Chemotherapy and herpes can help fight cancer, study finds
(Medical Xpress)—Combining chemotherapy with a herpes virus has shown promise in killing cancer cells and tumours during initial testing, two complementary McMaster studies have found.
Led by postdoctoral researcher Sam Workenhe, the findings were published in the scientific journals Molecular Therapy and Cancer Immunology Research. The approach is a novel way to directly target tumour cells and activate the immune system, he explained.
"Cancer cells are constantly evolving to outsmart the body's immune response," said Workenhe. "Effective cancer therapies target tumour cells directly and initiate an 'anti-tumour' immune response that targets tumour cells, even in the absence of the original therapeutic agent."
As part of the study, researchers genetically engineered Herpes simplex viruses (HSVs) in a way that makes them replicate in and ultimately kill cancer cells.
"In our first study, we used HSV-1 and HSV-2 oncolytic viruses to activate the immune response, and in a parallel study we combined this with chemotherapy and noticed it induced tumour regression," he explained.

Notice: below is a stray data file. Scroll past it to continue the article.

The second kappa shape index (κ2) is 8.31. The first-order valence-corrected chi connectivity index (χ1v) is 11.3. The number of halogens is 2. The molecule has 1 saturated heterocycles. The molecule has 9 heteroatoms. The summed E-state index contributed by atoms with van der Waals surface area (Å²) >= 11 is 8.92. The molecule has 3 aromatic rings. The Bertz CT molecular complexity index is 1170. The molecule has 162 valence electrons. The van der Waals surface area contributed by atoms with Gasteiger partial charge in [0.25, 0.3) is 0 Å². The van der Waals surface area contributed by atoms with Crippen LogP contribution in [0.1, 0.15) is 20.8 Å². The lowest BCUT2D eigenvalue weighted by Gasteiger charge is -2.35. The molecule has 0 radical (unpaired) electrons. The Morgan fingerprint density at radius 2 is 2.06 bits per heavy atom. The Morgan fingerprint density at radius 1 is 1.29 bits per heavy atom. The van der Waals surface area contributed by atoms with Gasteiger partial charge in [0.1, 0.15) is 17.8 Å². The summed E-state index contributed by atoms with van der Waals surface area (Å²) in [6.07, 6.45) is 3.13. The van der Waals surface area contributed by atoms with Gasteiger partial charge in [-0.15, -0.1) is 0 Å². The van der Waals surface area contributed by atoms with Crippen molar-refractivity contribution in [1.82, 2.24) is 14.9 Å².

Workenhe conducted his research in the lab of Karen Mossman, chair of the Department of Biochemistry and Biomedical Sciences and a member of the Michael G. DeGroote Institute for Infectious Disease Research and the McMaster Immunology Research Centre.
The researchers study oncolytic viruses, which are novel cancer therapeutics that kill cancer cells but spare normal, healthy cells, thus mediating their cancer-killing activity without the adverse side effects common with radiation therapy and chemotherapy.
"In addition to directly killing tumor cells, oncolytic viruses activate the host immune response, leading to both clearance of the virus and recognition and clearance of the tumour," said Mossman.
Workenhe and Mossman's work supports recent studies that have found that some kinds of cell death are more beneficial in a therapeutic context compared to other types of cell deaths. Apoptosis, or programmed cell death, is a "quiet" form of cell death that has evolved not to stimulate an immune response, as it plays an essential role in normal growth and development. Most viruses induce apoptosis following infection.
However, Workenhe found that HSV vectors that induce a different type of cell death, called "immunogenic cell death," are better at stimulating the immune response. Effects on tumour regression and subsequent survival were observed when the virus was used in combination with an approved chemotherapy drug.
The research team, which currently focuses on breast cancer, plans to expand their work to other types of cancer using a variety of combination therapy strategies.